Matriculation eligibility data fails Israeli high school students

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December 21, 2015 20:44
3 minute read.
Gymnasia Rehavia

Gymnasia Rehavia is the country’s second modern high school, built on Keren Kayemeth Street in 1928. (photo credit: Wikimedia Commons)

 
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For several years I have been warning people about a “golden calf” being worshiped in Israel: the dubious “matriculation certificate eligibility” standard, which serves as a tool in the hands of local authorities and the Education Ministry to satisfy parents’ concerns regarding the future of their children. Data about matriculation eligibility rates for the country or for a particular city lulls us into thinking that things are good – that more children are receiving matriculation certificates. But there is a whole sector of students who are not served by this dubious seal of eligibility, which in fact hampers their future.

These are the high school graduates who indeed receive a certificate, but one that does not enable them to integrate properly into academia or the job market.

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As the director general of ORT Israel Network (Israel Sci Tech Schools) I recently met with 12th grade graduates at one of our schools in the Arab sector who had completed their studies and reached a matriculation eligibility rate of close to seventy percent.

The school’s teaching staff had doubled their eligibility rate over the past five years, and I came to congratulate them and the graduates on their achievements.

Six of the graduates approached me at the end of the visit, claiming that on the one hand they had indeed been challenged, but that it was really all a sham – because with 24 matriculation points they couldn’t gain admission to further education nor could they find suitable employment to earn a decent living.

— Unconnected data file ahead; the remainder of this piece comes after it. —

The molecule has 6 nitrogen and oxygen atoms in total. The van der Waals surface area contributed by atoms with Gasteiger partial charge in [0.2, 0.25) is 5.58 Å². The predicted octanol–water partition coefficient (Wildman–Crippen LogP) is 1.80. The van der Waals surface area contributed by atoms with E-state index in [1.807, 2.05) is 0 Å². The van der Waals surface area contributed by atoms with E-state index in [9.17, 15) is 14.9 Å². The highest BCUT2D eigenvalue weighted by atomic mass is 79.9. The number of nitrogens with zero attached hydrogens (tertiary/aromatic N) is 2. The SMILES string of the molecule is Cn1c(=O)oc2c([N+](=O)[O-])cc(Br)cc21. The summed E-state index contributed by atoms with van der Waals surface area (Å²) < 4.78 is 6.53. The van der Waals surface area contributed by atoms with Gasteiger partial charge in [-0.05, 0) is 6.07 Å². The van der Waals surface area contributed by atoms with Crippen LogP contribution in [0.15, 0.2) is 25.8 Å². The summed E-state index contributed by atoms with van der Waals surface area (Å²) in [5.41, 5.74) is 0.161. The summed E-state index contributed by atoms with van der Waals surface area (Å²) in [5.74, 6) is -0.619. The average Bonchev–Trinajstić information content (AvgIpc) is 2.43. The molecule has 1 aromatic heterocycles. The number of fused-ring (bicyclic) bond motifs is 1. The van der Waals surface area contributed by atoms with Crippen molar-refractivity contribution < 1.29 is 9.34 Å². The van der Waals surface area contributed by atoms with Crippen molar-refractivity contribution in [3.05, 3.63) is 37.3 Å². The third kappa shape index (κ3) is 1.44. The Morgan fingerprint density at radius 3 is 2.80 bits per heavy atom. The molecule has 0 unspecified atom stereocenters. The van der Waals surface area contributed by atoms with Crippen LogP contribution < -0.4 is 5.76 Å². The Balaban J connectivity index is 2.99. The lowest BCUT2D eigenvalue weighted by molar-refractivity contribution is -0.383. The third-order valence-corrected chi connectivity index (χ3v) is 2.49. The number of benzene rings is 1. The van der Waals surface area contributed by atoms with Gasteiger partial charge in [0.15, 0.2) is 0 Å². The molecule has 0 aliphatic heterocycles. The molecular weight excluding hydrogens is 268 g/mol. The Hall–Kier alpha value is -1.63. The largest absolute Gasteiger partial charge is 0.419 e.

Education Minister Naftali Bennett has recently declared that he wants to promote excellence in mathematics, but it is not clear how publicizing the eligibility rate will help achieve this if it includes the numbers for the lowest, three-point-level matriculation exam.

In fact, the current situation encourages local authority heads and principals not to have students sit for the five-point exam, in case they fail and thus become ineligible for a matriculation certificate, compromising the success rate statistics.

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Publicizing eligibility data ranked by local authority seriously detracts from the quality of the certificate and certainly does not promote excellence.

Eligibility creates a shallow discourse that is both obsolete and misleading; it is as if we have gone back 40 years in time to the period when having a matriculation certificate assured employment and economic success.

The public looking through the eligibility rankings is privy to populist information about the leading municipalities for matriculation eligibility and those that are failing, but are they shown any details about the quality of the certificate? How many students of a particular age group are eligible for admission to colleges and universities? How many students graduated with five-point matriculation studies in mathematics, physics, technology, literature or art? Populism rules all, mayors put up billboards at the entrance to their town citing the matriculation eligibility rate – but mentioning nothing about the quality or excellence of these certificates.

Meanwhile, eligibility may have risen, but quality has declined.

This is not a new issue, it is a truth that we at ORT Israel have long been trying to address. With more than 200 institutions and 100,000 students, ORT Israel represents the largest independent network of science and technology educational institutions in Israel. We have been successful at transforming underperforming schools across the country, but particularly in poorer parts of the country, by developing a curriculum which focuses primarily on science, technology, engineering and mathematics.

The students in Israel deserve to be given proper opportunities.

Therefore, the “ratings” system of eligibility must be stopped, otherwise every year we will continue to bemoan the low scores Israeli students achieve on various indices. Israel needs to set a new index of quality for comparison and competition between local authorities. This index must show how many students are eligible for university admission, for higher education in engineering and science, in the arts and in other tracks.

Matriculation eligibility is a hollow slogan that adversely affects excellence and threatens Israel’s future research and economy.

The writer is the director general of the ORT Israel Network (Israel Sci-Tech Schools).

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